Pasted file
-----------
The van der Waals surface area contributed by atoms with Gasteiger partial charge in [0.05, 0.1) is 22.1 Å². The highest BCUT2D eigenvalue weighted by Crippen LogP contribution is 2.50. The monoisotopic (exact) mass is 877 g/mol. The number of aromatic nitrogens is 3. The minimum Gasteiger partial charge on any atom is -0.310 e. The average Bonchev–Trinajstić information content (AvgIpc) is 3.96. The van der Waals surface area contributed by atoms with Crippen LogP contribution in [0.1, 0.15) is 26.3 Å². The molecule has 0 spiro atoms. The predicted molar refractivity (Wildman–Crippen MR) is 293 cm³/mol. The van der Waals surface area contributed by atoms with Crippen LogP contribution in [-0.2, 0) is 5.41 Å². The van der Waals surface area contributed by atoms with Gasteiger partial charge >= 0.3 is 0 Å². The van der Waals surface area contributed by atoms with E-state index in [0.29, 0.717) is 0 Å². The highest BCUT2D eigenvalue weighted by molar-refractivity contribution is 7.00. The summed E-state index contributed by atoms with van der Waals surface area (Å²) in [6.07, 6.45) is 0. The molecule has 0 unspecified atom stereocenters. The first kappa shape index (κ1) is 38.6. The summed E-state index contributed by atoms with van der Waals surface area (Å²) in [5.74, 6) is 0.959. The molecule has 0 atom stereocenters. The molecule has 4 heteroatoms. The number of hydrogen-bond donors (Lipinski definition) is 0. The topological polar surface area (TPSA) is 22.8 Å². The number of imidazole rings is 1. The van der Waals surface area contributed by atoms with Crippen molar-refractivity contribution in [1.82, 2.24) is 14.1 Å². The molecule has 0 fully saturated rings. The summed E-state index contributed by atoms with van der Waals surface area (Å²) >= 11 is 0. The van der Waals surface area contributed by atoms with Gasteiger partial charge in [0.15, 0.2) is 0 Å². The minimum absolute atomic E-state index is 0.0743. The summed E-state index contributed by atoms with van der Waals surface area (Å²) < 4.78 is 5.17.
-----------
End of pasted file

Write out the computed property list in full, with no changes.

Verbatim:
The van der Waals surface area contributed by atoms with Gasteiger partial charge in [0.05, 0.1) is 22.1 Å². The highest BCUT2D eigenvalue weighted by Crippen LogP contribution is 2.50. The monoisotopic (exact) mass is 877 g/mol. The number of aromatic nitrogens is 3. The minimum Gasteiger partial charge on any atom is -0.310 e. The average Bonchev–Trinajstić information content (AvgIpc) is 3.96. The van der Waals surface area contributed by atoms with Crippen LogP contribution in [0.1, 0.15) is 26.3 Å². The molecule has 0 spiro atoms. The predicted molar refractivity (Wildman–Crippen MR) is 293 cm³/mol. The van der Waals surface area contributed by atoms with Crippen LogP contribution in [-0.2, 0) is 5.41 Å². The van der Waals surface area contributed by atoms with Gasteiger partial charge >= 0.3 is 0 Å². The van der Waals surface area contributed by atoms with E-state index in [0.29, 0.717) is 0 Å². The highest BCUT2D eigenvalue weighted by molar-refractivity contribution is 7.00. The summed E-state index contributed by atoms with van der Waals surface area (Å²) in [6.07, 6.45) is 0. The molecule has 0 unspecified atom stereocenters. The first kappa shape index (κ1) is 38.6. The summed E-state index contributed by atoms with van der Waals surface area (Å²) in [5.74, 6) is 0.959. The molecule has 0 atom stereocenters. The molecule has 4 heteroatoms. The number of hydrogen-bond donors (Lipinski definition) is 0. The topological polar surface area (TPSA) is 22.8 Å². The number of imidazole rings is 1. The van der Waals surface area contributed by atoms with Crippen molar-refractivity contribution in [1.82, 2.24) is 14.1 Å². The molecule has 0 fully saturated rings. The summed E-state index contributed by atoms with van der Waals surface area (Å²) >= 11 is 0. The van der Waals surface area contributed by atoms with Gasteiger partial charge in [0.15, 0.2) is 0 Å². The minimum absolute atomic E-state index is 0.0743. The summed E-state index contributed by atoms with van der Waals surface area (Å²) < 4.78 is 5.17.